An earlier article on the ARB blog on a “Mick and Mack” cartoon in University News referenced an intriguing entity: the Committees of Vigilance. These were official school clubs of upperclassmen, whose main purpose was to keep the freshman “in line” and enforce school spirit. They did this by paddling freshman at the start of the New Year, publicly humiliating them, and enforcing rules throughout campus during the year. To the current observer, this seems like school-sponsored hazing, and it was, more or less, though it is clear that this was a different time and a much different campus culture. Continue reading Committees of Vigilance
There have been many times in the past thirty years when the campus community swore that “UC” actually stood for “Under Construction.” Indeed, since the Campus Master Plan was developed in 1991 with the planning assistance of San Francisco design firm Hargreaves Associates, we have been dodging orange cones, construction tape, and dirt piles in the quest for a campus that would enhance the educational value of the University.
Recently, my job as student assistant in the Archives and Rare Books Library has led me to begin an inventory of all of the UC student newspapers in the collection. While trying to find when the title of the newspaper changed names from University News to The Bearcat in the 1900s, I stumbled across a humorous and perplexing cartoon featuring one of the marble lions which now stand in front of the McMicken building: Mick and Mack.
The cartoon, from the October 22nd, 1919 issue, is titled “Freshmen, Profit by Experience.” It depicts two freshmen pledging “never again” and standing in front of Mick or Mack, which has stripes across its body and a brush and bottle of acid paint remover at its feet.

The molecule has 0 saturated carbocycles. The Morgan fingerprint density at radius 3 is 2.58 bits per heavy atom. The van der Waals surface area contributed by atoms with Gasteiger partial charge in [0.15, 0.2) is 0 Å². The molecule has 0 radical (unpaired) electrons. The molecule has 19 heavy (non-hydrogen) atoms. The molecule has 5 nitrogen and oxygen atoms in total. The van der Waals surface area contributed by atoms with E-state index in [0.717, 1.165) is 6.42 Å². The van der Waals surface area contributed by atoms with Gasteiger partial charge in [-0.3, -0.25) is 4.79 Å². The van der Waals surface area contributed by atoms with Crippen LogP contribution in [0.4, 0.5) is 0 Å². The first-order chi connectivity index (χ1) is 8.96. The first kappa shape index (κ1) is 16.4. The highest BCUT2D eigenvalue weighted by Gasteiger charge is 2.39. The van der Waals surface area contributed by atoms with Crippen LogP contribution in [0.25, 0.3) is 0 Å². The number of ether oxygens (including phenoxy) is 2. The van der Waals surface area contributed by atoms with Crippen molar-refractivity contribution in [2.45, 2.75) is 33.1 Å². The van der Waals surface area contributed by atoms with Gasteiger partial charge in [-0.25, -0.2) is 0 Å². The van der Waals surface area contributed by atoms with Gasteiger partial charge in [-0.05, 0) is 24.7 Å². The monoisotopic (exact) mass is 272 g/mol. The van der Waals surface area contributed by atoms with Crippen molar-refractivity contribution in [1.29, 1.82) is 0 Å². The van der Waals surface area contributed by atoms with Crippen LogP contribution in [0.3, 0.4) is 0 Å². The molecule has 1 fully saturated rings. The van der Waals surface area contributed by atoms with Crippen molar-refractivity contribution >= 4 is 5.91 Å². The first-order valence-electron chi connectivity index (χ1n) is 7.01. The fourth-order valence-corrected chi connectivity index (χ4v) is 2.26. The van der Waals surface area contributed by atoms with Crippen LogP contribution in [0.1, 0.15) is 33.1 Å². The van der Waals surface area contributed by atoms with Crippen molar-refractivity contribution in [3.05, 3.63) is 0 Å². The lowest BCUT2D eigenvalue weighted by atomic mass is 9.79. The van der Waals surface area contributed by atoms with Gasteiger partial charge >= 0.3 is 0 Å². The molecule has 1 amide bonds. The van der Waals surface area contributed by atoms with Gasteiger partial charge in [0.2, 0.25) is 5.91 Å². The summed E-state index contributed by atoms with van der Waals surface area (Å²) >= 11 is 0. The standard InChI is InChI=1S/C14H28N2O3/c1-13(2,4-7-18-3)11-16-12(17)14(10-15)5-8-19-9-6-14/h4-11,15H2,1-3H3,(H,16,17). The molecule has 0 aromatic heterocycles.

Beyond the unusual however (and that includes a ghost and the jawbone of an ass), we’re the go-to place for UC history and everything associated with it, along with primary source material in urban studies, local history, rare books, German-Americana, local government records and a wealth of other collections. Come to us for help in doing your course-assigned research or ideas on how to make that paper really stand out for the best grade. With our resources we can help students become critical thinkers. For more information, go to http://www.libraries.uc.edu/libraries/arb/index.html.
The Archives and Rare Books Library has added nine boxes of speeches covering the years 2003-2009 to its collection of Nancy Zimpher papers. An inventory for the addition, accessioned as UA-11-01, can be found on the ARB website. An OhioLINK finding aid is forthcoming.
ARB holds three additional collections of Zimpher’s papers: UA-06-07 includes papers and correspondence for the year 2006; UA-09-24 includes calendars from 2003-2009; and UA-10-01 includes speeches covering 2004-2007 as well as publications. Inventories and OhioLINK finding aids for all three collections can be found on ARB’s University Archives Collection Records page.